my problem is the result is very sticky shoul i increase my water phase and lower my percentage of stearic acid???or i will not include the titanium powder in the percentage of water phase....tnxxx in advance hope u can give an advice for me

Susan Barclay-Nichols said...

Hi Mariefel. Cetrimonium chloride isn't a great emulsifier, so I wouldn't suggest it as the only emulsifier in your product. I'd suggest using e-wax, Polawax, or BTMS-50 as your emulsifier.

You don't list how much stearic acid you used, so I can't comment on whether you want to reduce it. I'm guessing it's 3% based on the 20% oil phase, so you could reduce it if you want.

Why are you using 1% citric acid? There's nothing in this recipe that will have a very high pH, so I'm not sure it's necessary.

My guess it that it's the cetrimonium chloride making it sticky, so if you switch emulsifiers, you'll probably be happier!

Susan Barclay-Nichols said...

I suggest ordering packaging from somewhere as local as possible because it's not cheap to ship them long distances. I get most, if not all, of my packaging from Voyageur Soap & Candle as they're local to me and I can drive down and get a few bottles when I need them. I like cosmo ovals because they look nice to me, and I use a lot of malibu/tottle bottles for hair care and shower type products. What you buy will depend on what you're making. I definitely recommend pump bottles for lotion - I get frustrated with disc cap containers because I can never get it all out - or malibu bottles.

Susan Barclay-Nichols said...

I took a look at the Na-PCA by Twinlabs and that would be really easy to recreate. Since we don't want to use sodium PCA at higher than 2.5% as it can make us sun sensitive, it's easy to figure out this ingredient list -
Pure Aloe Vera gel, Na-PCA (the sodium salt of Pyrrolidone Carboxylic Acid), purified water, Methyl Paraban (which should be spelled methyl paraben).

So get some aloe vera gel, add 2.5% sodium PCA, some water - not sure how much as I don't know the viscosity of it - and a broad spectrum preservative that works well in water based products, and you're done. All you have to do is figure out how much aloe vera gel you want in the mix. (I have a feeling this ingredient list isn't in proper order...)

As for the other product, Glysolid, they claim to be using 50% glycerin in their products along with allantoin (which we generally use at 0.5%). And looking at the ingredient list - glycerin, water, cetearyl alcohol, decyl oleate, ceteareth-12, allantoin, and dimethicone (I'm concerned about the lack of preservative in a water based product...) - I'd suggest making a lotion with glycerin as the main water soluble ingredient in the heated phase. Here are some thoughts: Glycerin at 50%, allantoin at 0.5%, dimethicone at 0.5% to 2%, some water (not sure how much as I don't know the viscosity of it), an emulsifier, a thickener (cetearyl alcohol will feel waxy on your skin), and a broad spectrum preservative at 0.5% to 1.5% depending upon the preservative. I've never used the product, so I can't suggest what percentages you want for the various emollients, but a little trial and error will get you in the right direction.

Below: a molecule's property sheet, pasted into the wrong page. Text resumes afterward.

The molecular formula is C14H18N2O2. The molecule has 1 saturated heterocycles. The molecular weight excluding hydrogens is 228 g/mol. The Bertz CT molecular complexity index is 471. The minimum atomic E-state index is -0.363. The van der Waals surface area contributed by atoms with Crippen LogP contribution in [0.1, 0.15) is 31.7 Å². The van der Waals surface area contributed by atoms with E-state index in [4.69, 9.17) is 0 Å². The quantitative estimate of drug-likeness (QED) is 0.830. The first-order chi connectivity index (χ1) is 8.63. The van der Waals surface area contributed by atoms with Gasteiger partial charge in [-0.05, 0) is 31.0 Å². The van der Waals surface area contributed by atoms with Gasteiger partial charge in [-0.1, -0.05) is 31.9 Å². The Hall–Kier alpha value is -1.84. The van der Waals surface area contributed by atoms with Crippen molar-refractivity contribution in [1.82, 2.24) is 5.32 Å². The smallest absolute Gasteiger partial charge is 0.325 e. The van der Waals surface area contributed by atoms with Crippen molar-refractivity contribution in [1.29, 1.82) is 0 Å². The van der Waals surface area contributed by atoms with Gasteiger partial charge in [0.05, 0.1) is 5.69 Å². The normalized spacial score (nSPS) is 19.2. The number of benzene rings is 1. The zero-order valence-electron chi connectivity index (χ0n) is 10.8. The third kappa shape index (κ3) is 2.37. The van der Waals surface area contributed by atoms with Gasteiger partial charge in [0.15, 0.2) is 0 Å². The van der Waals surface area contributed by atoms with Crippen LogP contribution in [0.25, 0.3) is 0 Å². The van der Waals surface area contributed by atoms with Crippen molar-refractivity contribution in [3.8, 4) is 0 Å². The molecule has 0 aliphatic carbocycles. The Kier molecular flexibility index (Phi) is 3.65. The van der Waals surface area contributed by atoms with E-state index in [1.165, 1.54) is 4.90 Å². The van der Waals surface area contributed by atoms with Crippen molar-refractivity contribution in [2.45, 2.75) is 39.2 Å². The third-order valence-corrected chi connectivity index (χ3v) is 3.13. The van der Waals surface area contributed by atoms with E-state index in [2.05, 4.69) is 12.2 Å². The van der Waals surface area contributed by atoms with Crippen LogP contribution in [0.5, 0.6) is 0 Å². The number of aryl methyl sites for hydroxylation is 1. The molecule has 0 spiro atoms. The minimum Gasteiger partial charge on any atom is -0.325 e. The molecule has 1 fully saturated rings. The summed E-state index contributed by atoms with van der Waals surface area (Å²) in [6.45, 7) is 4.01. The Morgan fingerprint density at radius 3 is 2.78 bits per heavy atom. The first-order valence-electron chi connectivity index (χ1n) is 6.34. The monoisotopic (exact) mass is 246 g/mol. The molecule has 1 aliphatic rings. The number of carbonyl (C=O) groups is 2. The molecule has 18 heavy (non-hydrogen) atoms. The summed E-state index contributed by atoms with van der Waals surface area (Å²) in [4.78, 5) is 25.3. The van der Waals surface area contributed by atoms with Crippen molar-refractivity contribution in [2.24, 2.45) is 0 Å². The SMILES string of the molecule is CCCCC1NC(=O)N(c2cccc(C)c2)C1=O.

mariefel said...

im sorry i forgot to put the percentage of the stearic acid...i review my note i actually put kojic is the actual percentage i put... thank you for the advice of the right emulsifier i should use...should i better remove the citric idea is to make a kojic lotion...thank u very much susan it really help me a lot...

water phase 75%:
distilled water 69%
titanium powder 5%
citric acid .5%
kojic powder .5%

emulsifier 5% = cetrimonium chloride

oil phase 20%

coconut oil 15%
jojoba oil 1%
stearic acid 4%

fragrance (witch hazel) .5%
preservatives (acnibio) .5%

Anonymous said...

You are SO right it is addictive! I became quite literally manic when my first order of lotion making ingredients arrived! And stayed that way for about two weeks! I barely got any sleep I was so excited and was rendered incapable of thinking about ANYTHING else besides what I wanted to order next, how I could improve my formulations, what projects would be possible with the ingredients I already had, etc., etc. I did calm down eventually. Now I only spend about 95% of my time thinking about my lotion/body care projects, lol. Sometimes I have to force myself to stop researching and read something else. We all need a break sometimes. Anyway, your blog is just amazing and has helped me infinitely. Thanks <3


A Fajardo said...

What do you use as a preservative? There's so much on the list and I get confused. I'm new to lotion making. Thank you!

Susan Barclay-Nichols said...

Hi A! Have you taken a look at the preservatives section of the blog? There are loads of ideas for preservatives there. If you've read any recipes on the blog, you'll know my favourite is liquid Germall Plus.

A Fajardo said...

Thanks, Susan!
I got another question though. I'm going to a tropical country where temperatures go up to 30+ degrees. Very hot & humid. I was wondering if I make a light lotion for everyday use with SPF, would you be able to suggest a recipe? And can I also use it as a regular sunscreen or should I use a separate sunscreen? Do you have a recipe for a great sunscreen lotion with a high SPF? Thanks! Hope you can help me on this.

Susan Barclay-Nichols said...

Hi A! We don't make sunscreen around here. It's a drug, and there's no way to test if it is effective. Check out what I've written about sunscreens in the past. Please buy a good, effective, tested sunscreen for your trip and have a great time!